Brandt: A logical look at a complicated mess

Former Packers executive Andrew Brandt is realistic about the process surrounding the CBA. National Football Post photograph

 

Andrew Brandt, the former Green Bay Packers executive and the co-founder of the National Football Post, said it best this past week in a story published this week on the The Milwaukee Journal Sentinel’s website, jsonline, where he not only put the situation into layman’s terms, he also intimated that cooler heads will eventually prevail in the end.
In case you missed it, reporter Lori Nickel’s insightful and informative piece highlights Brandt’s vast knowledge and experience in these situations. Brandt has been on both sides of the table as a players’ agent as well as chief negotiator for the Packers.
In commenting about the current NFL collective bargaining agreement, Brandt had this to say:

“I know people are frustrated, angry and bored with the labor dispute, but I tell them to take a deep breath and realize this is all part of the process. It is a negotiation, no more and no less. The courtroom wins and losses are merely ways of tilting leverage to one side or the other in the eventual negotiation of a new CBA.”

It’s so true … it’s the process that frustrates the average fan because it’s that part of the entire issue that is most difficult to understand.
Brandt explains further and targets Friday, June 3, as the next milestone in the process … That is the day the court has targeted for its ruling on the owners’ appeal of their right to lock out the players. Brandt feels the court will uphold the owners’ appeal, but also sees it as a ruling that will bring the players and owners back to the table.

“If the NFL loses the appeal, then they’re paying players, business is open, they’re under temporary rules and they need to forge a new deal,” said Brandt. “If the players lose the appeal, they’re locked out indefinitely and missing paychecks and they’ll need to make a deal … If the Eighth Circuit upholds the lockout on appeal – which I expect them to do – the NFLPA has to look in the distance and see a future of an indefinite lockout. I would hope their strategy would turn to deal-making instead of litigating.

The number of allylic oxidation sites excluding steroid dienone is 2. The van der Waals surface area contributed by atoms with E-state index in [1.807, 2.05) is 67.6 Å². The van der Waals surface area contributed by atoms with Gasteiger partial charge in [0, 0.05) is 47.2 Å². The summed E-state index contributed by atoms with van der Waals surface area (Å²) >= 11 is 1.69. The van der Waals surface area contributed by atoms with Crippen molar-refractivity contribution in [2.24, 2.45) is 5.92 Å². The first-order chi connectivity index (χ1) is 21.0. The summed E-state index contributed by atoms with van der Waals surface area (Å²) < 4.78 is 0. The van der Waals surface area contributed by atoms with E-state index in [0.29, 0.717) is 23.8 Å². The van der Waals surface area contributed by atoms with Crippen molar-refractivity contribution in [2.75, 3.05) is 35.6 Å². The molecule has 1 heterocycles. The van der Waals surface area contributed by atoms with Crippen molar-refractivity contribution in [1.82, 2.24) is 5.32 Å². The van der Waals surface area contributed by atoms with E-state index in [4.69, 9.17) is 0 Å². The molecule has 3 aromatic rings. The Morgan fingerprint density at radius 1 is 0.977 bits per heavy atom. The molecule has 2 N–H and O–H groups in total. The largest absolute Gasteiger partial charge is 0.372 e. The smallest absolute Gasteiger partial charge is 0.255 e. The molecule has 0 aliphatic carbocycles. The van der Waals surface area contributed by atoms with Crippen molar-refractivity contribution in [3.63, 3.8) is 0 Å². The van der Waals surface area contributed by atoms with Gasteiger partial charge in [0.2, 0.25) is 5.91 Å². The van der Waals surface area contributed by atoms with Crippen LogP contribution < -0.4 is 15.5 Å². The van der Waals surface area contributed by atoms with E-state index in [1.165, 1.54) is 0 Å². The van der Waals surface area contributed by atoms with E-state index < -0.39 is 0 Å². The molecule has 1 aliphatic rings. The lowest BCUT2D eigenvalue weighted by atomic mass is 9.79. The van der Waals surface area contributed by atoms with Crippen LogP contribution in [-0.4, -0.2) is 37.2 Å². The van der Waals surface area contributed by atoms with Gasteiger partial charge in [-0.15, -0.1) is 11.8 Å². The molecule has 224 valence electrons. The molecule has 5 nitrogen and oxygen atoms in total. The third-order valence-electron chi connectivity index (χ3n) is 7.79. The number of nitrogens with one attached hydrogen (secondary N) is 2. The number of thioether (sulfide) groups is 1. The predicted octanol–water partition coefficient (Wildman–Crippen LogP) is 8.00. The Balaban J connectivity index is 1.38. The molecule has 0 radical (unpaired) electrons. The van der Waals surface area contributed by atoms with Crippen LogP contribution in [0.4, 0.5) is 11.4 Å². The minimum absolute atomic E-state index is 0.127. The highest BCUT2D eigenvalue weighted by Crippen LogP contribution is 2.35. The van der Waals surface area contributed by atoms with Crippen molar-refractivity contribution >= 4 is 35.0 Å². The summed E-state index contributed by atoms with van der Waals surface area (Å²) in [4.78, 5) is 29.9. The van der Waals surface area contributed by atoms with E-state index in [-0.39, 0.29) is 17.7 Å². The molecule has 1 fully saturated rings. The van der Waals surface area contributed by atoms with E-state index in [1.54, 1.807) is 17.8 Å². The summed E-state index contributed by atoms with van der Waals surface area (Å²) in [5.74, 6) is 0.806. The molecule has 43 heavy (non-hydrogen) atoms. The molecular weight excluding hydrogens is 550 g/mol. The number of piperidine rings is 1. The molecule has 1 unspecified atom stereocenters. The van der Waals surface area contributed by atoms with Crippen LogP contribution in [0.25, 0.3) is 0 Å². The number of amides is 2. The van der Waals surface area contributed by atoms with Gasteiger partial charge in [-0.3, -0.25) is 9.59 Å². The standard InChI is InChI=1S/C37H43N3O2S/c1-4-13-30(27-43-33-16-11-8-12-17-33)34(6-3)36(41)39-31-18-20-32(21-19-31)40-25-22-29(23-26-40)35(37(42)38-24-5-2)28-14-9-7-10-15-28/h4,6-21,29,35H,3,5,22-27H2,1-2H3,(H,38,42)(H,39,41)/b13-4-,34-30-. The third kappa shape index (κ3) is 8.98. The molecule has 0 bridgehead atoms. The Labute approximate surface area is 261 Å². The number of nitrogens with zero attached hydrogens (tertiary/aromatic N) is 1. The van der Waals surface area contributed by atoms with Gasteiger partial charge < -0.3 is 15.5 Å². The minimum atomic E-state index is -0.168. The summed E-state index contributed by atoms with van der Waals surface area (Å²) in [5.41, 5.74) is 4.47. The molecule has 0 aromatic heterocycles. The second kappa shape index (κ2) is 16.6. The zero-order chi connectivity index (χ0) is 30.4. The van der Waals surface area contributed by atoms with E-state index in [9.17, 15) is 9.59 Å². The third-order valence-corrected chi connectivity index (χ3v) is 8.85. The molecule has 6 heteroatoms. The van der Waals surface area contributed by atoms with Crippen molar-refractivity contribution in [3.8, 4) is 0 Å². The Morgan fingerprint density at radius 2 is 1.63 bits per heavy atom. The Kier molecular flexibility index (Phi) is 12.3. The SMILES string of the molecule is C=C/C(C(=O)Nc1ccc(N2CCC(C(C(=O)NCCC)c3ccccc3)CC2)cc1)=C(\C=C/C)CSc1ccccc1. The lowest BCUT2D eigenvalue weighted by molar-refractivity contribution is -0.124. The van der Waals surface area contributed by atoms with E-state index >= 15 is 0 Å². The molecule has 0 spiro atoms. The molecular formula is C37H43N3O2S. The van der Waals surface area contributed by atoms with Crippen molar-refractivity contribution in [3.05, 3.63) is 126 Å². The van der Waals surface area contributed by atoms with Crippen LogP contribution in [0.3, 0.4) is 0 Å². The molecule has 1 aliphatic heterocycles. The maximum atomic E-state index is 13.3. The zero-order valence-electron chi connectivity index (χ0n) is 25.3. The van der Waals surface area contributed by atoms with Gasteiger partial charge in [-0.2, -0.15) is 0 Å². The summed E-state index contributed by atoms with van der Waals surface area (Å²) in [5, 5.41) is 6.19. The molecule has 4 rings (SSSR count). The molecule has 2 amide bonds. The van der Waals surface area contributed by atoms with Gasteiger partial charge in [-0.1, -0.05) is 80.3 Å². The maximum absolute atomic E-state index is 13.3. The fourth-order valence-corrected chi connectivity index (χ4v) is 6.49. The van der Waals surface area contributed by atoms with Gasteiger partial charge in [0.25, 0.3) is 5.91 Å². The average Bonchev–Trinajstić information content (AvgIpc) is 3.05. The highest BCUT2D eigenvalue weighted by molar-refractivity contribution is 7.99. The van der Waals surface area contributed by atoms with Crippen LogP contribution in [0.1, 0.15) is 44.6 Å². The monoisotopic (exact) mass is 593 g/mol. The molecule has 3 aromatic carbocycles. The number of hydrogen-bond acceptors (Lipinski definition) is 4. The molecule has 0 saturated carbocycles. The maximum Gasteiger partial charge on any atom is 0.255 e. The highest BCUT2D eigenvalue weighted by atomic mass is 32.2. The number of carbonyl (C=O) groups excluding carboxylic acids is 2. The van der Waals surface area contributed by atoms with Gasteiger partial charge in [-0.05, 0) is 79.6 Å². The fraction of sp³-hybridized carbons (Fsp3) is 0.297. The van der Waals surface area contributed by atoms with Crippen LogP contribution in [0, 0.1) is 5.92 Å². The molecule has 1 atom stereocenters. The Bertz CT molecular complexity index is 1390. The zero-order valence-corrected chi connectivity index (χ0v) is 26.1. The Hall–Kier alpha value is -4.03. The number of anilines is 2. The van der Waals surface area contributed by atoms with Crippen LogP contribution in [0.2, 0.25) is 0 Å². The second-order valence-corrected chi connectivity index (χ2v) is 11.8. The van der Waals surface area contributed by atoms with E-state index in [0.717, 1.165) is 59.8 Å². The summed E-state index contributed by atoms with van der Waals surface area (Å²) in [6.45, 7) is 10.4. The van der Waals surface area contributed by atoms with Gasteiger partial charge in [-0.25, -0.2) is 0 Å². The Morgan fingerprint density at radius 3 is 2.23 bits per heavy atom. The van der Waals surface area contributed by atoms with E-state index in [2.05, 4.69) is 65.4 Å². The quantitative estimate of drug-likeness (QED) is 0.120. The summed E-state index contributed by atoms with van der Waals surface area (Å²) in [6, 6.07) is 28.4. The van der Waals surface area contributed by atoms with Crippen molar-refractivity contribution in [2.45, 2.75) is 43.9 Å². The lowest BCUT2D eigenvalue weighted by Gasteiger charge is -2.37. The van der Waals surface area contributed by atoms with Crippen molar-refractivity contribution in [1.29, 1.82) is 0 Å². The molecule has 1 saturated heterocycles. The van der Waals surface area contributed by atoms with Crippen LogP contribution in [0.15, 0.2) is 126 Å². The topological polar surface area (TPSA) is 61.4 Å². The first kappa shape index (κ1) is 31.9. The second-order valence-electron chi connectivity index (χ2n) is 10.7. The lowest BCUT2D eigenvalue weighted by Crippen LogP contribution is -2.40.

When Brandt explains things so clearly and objectively he tends to put one at ease … His insight into the process certainly did that for me … Time tends to take care of business and that seems to be the case here. While we want the two sides to come together and use common sense to reach a deal, that is just not possible at this point.
In a perfect world that might be the case. However, any time one brings attorneys and the courts into the mix, expect decisions and agreements to be slow in coming.
But be sure that an agreement is sure to to take place. With $9 billion riding on the two sides coming together you can bet that the players and owners are going to make a conscious effort to make it come to fruition.
We just want it sooner than later.
Again, Brandt brings it all into focus with these words in conclusion:

“There is a deal to be made here; one that will not look much different than what was being discussed on March 11 when negotiation turned to litigation.”

Let’s hope so.

Topics: Aaron Rodgers, Al Harris, B.J. Raji, Brett Favre, Chad Clifton, Charles Woodson, Chicago Bears, Clay Matthews, Dom Capers, Donald Driver, Green Bay Packers, Greg Jennings, Mike McCarthy, Minnesota Vikings, NFC, NFL, Nick Barnett, Ryan Grant, Ted Thompson, Tramon Williams, Winning Isn't Everything, It's The Only Thing

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